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As part of that preparation process, from time to time plan special activities with your kids that relate to babies. For example, they might draw pictures of babies or collect baby photos from magazines and create a collage. Sit down and go through photo albums of your kids' baby pictures and reminisce with them about their own arrivals into world. Re-tell any family anecdotes surrounding their births. Teach your children lullabies that they can sing to baby, plus finger games and "peek-a-boo" games to entertain their new brother or sister.
Arts and crafts projects can furnish a special parent-child discussion and sharing time and may sometimes revolve around preparations for new baby. Kids can make pictures to hang in baby's room, or create a baby-safe mobile to hang over baby's crib, or draw scenes in which they imagine their lives with new baby - rocking baby in their arms, and so forth.
Let kids be involved in every facet of preparations that you yourself are making for baby's arrival. Your kids can help you repaint nursery or paint a mural on nursery wall, and help you pick out baby furniture, bedding and nursery decorations. They can choose baby clothes that appeal to them. All of these things can later give children pride and a sense of importance and inclusion in baby's life. When grandma says "What a cute bib baby's wearing," your preschooler can say "I picked it !"
In addition, make your children key members of family committee that chooses a name for new baby. Keep kids involved and actively participating and then, as birth becomes imminent, dad and kids may even conspire to prepare some extra, special, secret surprises for mom and baby, like buying or creating a special keepsake item or putting together a "welcome home" party.
In short, it's always worth effort to do as much as you can to get your kids involved in and excited about arrival of a new baby. Include them in every step of process. The more they feel that it is THEIR baby, too, more positive their attitudes will be towards baby. In this way, you can try to minimize natural insecurities and feelings of jealousy that go with territory.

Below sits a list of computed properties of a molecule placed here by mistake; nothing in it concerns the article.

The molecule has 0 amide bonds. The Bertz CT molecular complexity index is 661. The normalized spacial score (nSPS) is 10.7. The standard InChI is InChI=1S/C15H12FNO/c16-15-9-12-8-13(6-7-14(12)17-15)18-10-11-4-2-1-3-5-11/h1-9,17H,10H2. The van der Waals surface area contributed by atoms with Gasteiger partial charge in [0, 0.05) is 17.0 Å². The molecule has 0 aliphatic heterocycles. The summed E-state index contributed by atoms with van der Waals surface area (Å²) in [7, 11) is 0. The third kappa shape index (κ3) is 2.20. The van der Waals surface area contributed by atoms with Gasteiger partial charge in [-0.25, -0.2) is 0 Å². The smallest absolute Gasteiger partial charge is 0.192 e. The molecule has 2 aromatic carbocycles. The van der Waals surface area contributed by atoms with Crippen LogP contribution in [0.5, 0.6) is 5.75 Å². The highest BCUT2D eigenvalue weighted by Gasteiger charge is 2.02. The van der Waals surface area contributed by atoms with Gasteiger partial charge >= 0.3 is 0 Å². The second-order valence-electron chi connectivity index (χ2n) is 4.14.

The suggestions mentioned in this article can help lay groundwork for good sibling relationships but, of course, you can't rest on your laurels once baby is born. After baby arrives, try to do everything you can to set aside some special time each day that's just for you and each of your other children. Offer them special little treats or outings or surprises, and encourage grandma and grandpa to do same. To reduce jealousy, give your kids pride in things that they CAN do that baby can't do, like dressing themselves or enjoying a movie or reciting their ABCs. Continue along path that you started on months earlier - reassure your kids that each of them is just as important as baby is, so that they won't feel that they must compete for your love and attention.
Good luck and oh, by way, congratulations !
Visit Barbara Freedman-DeVito's website at http://www.childrensclothingbabyclothes.com for baby clothes, children's clothing and gift items decorated with her colorful and amusing artwork for kids. Barbara is a professional storyteller, teacher and artist.